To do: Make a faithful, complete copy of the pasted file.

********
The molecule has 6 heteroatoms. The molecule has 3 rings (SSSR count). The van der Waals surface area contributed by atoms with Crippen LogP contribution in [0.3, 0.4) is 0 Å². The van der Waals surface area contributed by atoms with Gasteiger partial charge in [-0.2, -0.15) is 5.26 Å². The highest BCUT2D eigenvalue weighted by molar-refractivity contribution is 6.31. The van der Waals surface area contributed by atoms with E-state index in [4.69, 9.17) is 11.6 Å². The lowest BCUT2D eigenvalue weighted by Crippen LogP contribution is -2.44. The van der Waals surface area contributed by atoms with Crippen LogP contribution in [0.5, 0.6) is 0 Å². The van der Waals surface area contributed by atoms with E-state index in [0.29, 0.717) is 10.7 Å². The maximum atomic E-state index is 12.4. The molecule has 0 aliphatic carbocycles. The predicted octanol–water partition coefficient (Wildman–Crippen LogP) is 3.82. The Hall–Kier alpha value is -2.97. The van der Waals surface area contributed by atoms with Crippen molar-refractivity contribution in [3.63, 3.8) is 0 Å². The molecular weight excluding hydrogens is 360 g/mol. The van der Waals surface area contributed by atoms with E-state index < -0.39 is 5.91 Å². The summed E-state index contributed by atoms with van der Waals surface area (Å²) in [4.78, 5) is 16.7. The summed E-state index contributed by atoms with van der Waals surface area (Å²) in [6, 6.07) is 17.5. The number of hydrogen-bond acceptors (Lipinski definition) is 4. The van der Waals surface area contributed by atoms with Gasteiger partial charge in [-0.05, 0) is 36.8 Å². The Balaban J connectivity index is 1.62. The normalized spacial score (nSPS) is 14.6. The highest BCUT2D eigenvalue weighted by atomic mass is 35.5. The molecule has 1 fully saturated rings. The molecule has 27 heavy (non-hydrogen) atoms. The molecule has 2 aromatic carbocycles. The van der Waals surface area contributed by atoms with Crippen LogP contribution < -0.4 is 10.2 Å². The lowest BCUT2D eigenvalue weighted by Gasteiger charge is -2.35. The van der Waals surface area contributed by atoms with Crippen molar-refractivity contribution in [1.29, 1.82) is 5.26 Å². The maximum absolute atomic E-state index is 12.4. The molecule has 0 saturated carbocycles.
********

The molecule has 6 heteroatoms. The molecule has 3 rings (SSSR count). The van der Waals surface area contributed by atoms with Crippen LogP contribution in [0.3, 0.4) is 0 Å². The van der Waals surface area contributed by atoms with Gasteiger partial charge in [-0.2, -0.15) is 5.26 Å². The highest BCUT2D eigenvalue weighted by molar-refractivity contribution is 6.31. The van der Waals surface area contributed by atoms with E-state index in [4.69, 9.17) is 11.6 Å². The lowest BCUT2D eigenvalue weighted by Crippen LogP contribution is -2.44. The van der Waals surface area contributed by atoms with Crippen LogP contribution in [0.5, 0.6) is 0 Å². The van der Waals surface area contributed by atoms with E-state index in [0.29, 0.717) is 10.7 Å². The maximum atomic E-state index is 12.4. The molecule has 0 aliphatic carbocycles. The predicted octanol–water partition coefficient (Wildman–Crippen LogP) is 3.82. The Hall–Kier alpha value is -2.97. The van der Waals surface area contributed by atoms with Crippen molar-refractivity contribution in [3.63, 3.8) is 0 Å². The molecular weight excluding hydrogens is 360 g/mol. The van der Waals surface area contributed by atoms with E-state index < -0.39 is 5.91 Å². The summed E-state index contributed by atoms with van der Waals surface area (Å²) in [4.78, 5) is 16.7. The summed E-state index contributed by atoms with van der Waals surface area (Å²) in [6, 6.07) is 17.5. The number of hydrogen-bond acceptors (Lipinski definition) is 4. The van der Waals surface area contributed by atoms with Gasteiger partial charge in [-0.05, 0) is 36.8 Å². The Balaban J connectivity index is 1.62. The normalized spacial score (nSPS) is 14.6. The highest BCUT2D eigenvalue weighted by atomic mass is 35.5. The molecule has 1 fully saturated rings. The molecule has 27 heavy (non-hydrogen) atoms. The molecule has 2 aromatic carbocycles. The van der Waals surface area contributed by atoms with Crippen LogP contribution < -0.4 is 10.2 Å². The lowest BCUT2D eigenvalue weighted by Gasteiger charge is -2.35. The van der Waals surface area contributed by atoms with Crippen molar-refractivity contribution in [1.29, 1.82) is 5.26 Å². The maximum absolute atomic E-state index is 12.4. The molecule has 0 saturated carbocycles.